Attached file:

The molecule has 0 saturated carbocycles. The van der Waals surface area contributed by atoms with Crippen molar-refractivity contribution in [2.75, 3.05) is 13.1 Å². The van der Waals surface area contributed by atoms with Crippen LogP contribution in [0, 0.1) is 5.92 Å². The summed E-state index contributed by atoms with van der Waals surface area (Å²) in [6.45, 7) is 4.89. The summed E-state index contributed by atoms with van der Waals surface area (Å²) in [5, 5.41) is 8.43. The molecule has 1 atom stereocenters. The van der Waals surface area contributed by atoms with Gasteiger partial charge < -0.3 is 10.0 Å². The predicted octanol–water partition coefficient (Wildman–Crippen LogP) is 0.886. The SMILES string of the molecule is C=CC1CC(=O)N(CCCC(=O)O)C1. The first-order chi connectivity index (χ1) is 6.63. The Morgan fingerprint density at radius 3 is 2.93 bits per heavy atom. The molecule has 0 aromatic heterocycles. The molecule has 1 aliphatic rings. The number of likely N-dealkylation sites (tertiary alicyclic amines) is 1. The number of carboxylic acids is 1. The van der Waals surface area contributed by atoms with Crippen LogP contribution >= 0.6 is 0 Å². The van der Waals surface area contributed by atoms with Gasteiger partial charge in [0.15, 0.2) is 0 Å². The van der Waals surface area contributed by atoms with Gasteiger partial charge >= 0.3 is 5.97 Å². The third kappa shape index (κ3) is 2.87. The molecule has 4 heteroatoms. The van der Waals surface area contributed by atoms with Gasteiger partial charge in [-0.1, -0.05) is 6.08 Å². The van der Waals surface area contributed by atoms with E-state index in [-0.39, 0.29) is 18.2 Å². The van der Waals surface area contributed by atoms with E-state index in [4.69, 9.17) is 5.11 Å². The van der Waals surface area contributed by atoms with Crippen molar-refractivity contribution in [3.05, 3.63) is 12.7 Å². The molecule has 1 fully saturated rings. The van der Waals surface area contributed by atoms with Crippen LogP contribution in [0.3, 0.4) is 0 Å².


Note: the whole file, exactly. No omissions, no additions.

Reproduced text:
The molecule has 0 saturated carbocycles. The van der Waals surface area contributed by atoms with Crippen molar-refractivity contribution in [2.75, 3.05) is 13.1 Å². The van der Waals surface area contributed by atoms with Crippen LogP contribution in [0, 0.1) is 5.92 Å². The summed E-state index contributed by atoms with van der Waals surface area (Å²) in [6.45, 7) is 4.89. The summed E-state index contributed by atoms with van der Waals surface area (Å²) in [5, 5.41) is 8.43. The molecule has 1 atom stereocenters. The van der Waals surface area contributed by atoms with Gasteiger partial charge < -0.3 is 10.0 Å². The predicted octanol–water partition coefficient (Wildman–Crippen LogP) is 0.886. The SMILES string of the molecule is C=CC1CC(=O)N(CCCC(=O)O)C1. The first-order chi connectivity index (χ1) is 6.63. The Morgan fingerprint density at radius 3 is 2.93 bits per heavy atom. The molecule has 0 aromatic heterocycles. The molecule has 1 aliphatic rings. The number of likely N-dealkylation sites (tertiary alicyclic amines) is 1. The number of carboxylic acids is 1. The van der Waals surface area contributed by atoms with Crippen LogP contribution >= 0.6 is 0 Å². The van der Waals surface area contributed by atoms with Gasteiger partial charge in [0.15, 0.2) is 0 Å². The van der Waals surface area contributed by atoms with Gasteiger partial charge >= 0.3 is 5.97 Å². The third kappa shape index (κ3) is 2.87. The molecule has 4 heteroatoms. The van der Waals surface area contributed by atoms with Gasteiger partial charge in [-0.1, -0.05) is 6.08 Å². The van der Waals surface area contributed by atoms with E-state index in [-0.39, 0.29) is 18.2 Å². The van der Waals surface area contributed by atoms with E-state index in [4.69, 9.17) is 5.11 Å². The van der Waals surface area contributed by atoms with Crippen molar-refractivity contribution in [3.05, 3.63) is 12.7 Å². The molecule has 1 fully saturated rings. The van der Waals surface area contributed by atoms with Crippen LogP contribution in [0.3, 0.4) is 0 Å².